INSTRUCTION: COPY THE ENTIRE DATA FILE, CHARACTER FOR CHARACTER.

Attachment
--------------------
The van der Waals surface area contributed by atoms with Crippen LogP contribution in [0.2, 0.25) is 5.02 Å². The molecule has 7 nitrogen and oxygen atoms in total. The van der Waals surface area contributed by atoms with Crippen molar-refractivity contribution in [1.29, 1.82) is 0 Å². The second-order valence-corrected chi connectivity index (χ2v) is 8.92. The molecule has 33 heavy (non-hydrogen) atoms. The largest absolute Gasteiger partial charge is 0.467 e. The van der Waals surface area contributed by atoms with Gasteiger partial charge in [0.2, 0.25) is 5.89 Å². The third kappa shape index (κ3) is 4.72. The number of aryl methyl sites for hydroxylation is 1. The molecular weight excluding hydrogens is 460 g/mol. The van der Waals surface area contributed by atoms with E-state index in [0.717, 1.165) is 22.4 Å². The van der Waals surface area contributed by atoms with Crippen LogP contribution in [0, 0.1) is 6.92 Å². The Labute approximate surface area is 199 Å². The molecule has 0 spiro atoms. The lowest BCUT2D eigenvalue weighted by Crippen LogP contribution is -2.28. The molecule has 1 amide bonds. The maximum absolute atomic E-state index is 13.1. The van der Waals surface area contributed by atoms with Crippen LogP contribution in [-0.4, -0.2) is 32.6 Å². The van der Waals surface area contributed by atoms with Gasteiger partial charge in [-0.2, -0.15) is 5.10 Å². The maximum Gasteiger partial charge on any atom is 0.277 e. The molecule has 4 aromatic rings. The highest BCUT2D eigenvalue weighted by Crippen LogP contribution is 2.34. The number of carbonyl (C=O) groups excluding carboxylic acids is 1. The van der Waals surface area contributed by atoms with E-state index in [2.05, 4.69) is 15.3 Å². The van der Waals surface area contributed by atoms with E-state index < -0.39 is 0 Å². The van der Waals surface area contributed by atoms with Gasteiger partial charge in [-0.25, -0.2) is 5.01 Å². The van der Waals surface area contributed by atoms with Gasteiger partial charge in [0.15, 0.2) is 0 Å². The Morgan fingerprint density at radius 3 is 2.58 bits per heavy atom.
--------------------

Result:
The van der Waals surface area contributed by atoms with Crippen LogP contribution in [0.2, 0.25) is 5.02 Å². The molecule has 7 nitrogen and oxygen atoms in total. The van der Waals surface area contributed by atoms with Crippen molar-refractivity contribution in [1.29, 1.82) is 0 Å². The second-order valence-corrected chi connectivity index (χ2v) is 8.92. The molecule has 33 heavy (non-hydrogen) atoms. The largest absolute Gasteiger partial charge is 0.467 e. The van der Waals surface area contributed by atoms with Gasteiger partial charge in [0.2, 0.25) is 5.89 Å². The third kappa shape index (κ3) is 4.72. The number of aryl methyl sites for hydroxylation is 1. The molecular weight excluding hydrogens is 460 g/mol. The van der Waals surface area contributed by atoms with E-state index in [0.717, 1.165) is 22.4 Å². The van der Waals surface area contributed by atoms with Crippen LogP contribution in [0, 0.1) is 6.92 Å². The Labute approximate surface area is 199 Å². The molecule has 0 spiro atoms. The lowest BCUT2D eigenvalue weighted by Crippen LogP contribution is -2.28. The molecule has 1 amide bonds. The maximum absolute atomic E-state index is 13.1. The van der Waals surface area contributed by atoms with Crippen LogP contribution in [-0.4, -0.2) is 32.6 Å². The van der Waals surface area contributed by atoms with Gasteiger partial charge in [-0.2, -0.15) is 5.10 Å². The maximum Gasteiger partial charge on any atom is 0.277 e. The molecule has 4 aromatic rings. The highest BCUT2D eigenvalue weighted by Crippen LogP contribution is 2.34. The number of carbonyl (C=O) groups excluding carboxylic acids is 1. The van der Waals surface area contributed by atoms with E-state index in [2.05, 4.69) is 15.3 Å². The van der Waals surface area contributed by atoms with E-state index < -0.39 is 0 Å². The van der Waals surface area contributed by atoms with Gasteiger partial charge in [-0.25, -0.2) is 5.01 Å². The van der Waals surface area contributed by atoms with Gasteiger partial charge in [0.15, 0.2) is 0 Å². The Morgan fingerprint density at radius 3 is 2.58 bits per heavy atom.